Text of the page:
Teddy’s on a mission to train up female solar technicians right across Kenya.
A capacity building program with USAID and Arizona State University saw Teddy travelling to local institutions across the country to train up county technical colleges and universities on how to install solar. A recent study carried out by the Jomo Kenyatta University of Agriculture and Technology (JKUAT) had found that of 300 solar installations only 10% were still functioning after a few months. The problems with the systems were attributed to issues with installation, the solar systems had been set up by technicians with no particular training in solar. Teddy’s project sought to fill this gap. As a female trainer standing in front of all male classes Teddy felt that more needed to be done to encourage women to participate. She recommended a female training course to Arizona State University and was told “Teddy take it on”. The training was a huge success and only strengthened her resolve to bring more women into the sector she says
“I think it was a very good experience it helped me realise that we have to reach out to others, we have to be generous with our time, with our knowledge because the ladies were very open, they wanted to learn, they were hungry for knowledge”
Teddy wasn’t surprised by the aptitude of her women trainees, perhaps that is because she has been overturning gender stereotypes her whole life. Her aptitude and confidence started young. As a school girl she found that “maths was part of me” and this developed into a love of sciences. As a consequence she never questioned getting into a career in engineering despite “the culture and the mentality that everyone has that the girl shouldn’t do engineering, for starters a girl can’t fix something on the roof”.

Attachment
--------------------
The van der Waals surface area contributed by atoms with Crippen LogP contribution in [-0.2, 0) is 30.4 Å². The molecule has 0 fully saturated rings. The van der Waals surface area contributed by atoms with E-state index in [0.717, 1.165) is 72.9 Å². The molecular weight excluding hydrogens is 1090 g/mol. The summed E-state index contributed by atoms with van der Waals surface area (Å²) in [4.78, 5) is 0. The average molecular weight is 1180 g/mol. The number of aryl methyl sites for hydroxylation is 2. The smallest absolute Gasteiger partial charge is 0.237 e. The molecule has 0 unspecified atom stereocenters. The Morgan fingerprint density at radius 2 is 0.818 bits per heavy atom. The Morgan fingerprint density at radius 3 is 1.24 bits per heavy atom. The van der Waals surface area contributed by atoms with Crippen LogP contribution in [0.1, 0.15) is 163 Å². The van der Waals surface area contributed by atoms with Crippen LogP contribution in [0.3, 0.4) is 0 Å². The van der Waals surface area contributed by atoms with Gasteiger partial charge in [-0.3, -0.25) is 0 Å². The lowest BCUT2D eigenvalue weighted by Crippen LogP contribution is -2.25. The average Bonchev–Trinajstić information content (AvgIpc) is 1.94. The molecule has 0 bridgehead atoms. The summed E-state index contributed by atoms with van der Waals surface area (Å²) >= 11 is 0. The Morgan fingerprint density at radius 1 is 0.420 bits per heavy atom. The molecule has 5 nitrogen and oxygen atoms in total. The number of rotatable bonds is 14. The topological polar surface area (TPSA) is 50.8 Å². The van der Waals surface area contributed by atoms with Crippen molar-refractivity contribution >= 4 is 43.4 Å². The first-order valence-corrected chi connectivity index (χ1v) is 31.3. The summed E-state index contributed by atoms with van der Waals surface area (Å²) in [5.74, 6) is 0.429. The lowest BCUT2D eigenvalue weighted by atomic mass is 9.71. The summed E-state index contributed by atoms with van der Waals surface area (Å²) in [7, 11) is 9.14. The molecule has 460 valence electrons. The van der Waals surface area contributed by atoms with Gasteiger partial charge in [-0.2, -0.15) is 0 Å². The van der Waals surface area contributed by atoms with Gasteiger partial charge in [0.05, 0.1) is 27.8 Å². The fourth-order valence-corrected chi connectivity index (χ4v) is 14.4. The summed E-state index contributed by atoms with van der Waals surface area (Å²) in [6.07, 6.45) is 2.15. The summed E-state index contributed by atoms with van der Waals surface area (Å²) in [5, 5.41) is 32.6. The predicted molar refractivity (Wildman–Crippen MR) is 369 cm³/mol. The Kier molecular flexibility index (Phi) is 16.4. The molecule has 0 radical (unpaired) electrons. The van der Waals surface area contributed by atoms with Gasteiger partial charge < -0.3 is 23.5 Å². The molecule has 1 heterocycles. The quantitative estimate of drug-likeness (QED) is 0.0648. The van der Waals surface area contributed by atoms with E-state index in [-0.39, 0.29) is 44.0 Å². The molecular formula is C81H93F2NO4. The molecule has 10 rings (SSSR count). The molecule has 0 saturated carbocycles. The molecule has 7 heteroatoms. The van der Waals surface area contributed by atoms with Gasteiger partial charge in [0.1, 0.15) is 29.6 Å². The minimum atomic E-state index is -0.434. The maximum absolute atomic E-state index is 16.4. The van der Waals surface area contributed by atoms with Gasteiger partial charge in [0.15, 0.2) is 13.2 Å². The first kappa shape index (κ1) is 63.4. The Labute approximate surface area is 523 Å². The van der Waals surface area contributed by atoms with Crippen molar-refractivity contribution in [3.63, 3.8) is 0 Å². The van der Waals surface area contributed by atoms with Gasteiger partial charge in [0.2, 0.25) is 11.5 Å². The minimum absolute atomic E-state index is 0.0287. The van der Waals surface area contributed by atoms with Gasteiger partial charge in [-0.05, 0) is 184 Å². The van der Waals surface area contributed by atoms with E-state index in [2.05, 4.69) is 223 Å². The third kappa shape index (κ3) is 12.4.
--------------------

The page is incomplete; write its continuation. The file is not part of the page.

For Teddy solar energy is about the “impact on the ground”. An enthusiastic professor at Makere University drew her attention to the possibilities of solar energy for Africa and a university project setting up a solar system for an off-grid school crystallised this focus “it was so exciting…you could see impact immediately the students were going to school and then they could study at night, they could have a bright future, they could dream to be what they wanted to be”. Teddy wanted to learn more about renewable energy and some day bring this knowledge back home so she left Uganda for Nairobi. She went join the faculty at Strathmore university in Nairobi where they were developing a regional centre of excellence for renewable energy.
As well as running a multitude of renewable energy programs at Strathmore Teddy continues to advocate for women in her field and has helped set up WISE (Women In Sustainable Energy and Entrepreneurship) to support women in the sector. She believes that they represent the future of solar energy
“you can see the impact doesn’t stop there, it goes back to the communities where they stay – we’re telling them “look you don’t get the knowledge to keep it in the bag or in the books or the institution, you have to take it at home.” They have a lot of impact on the ground.”
Teddy wears a Kiko Romeo dress and Le Collane di Betta earrings.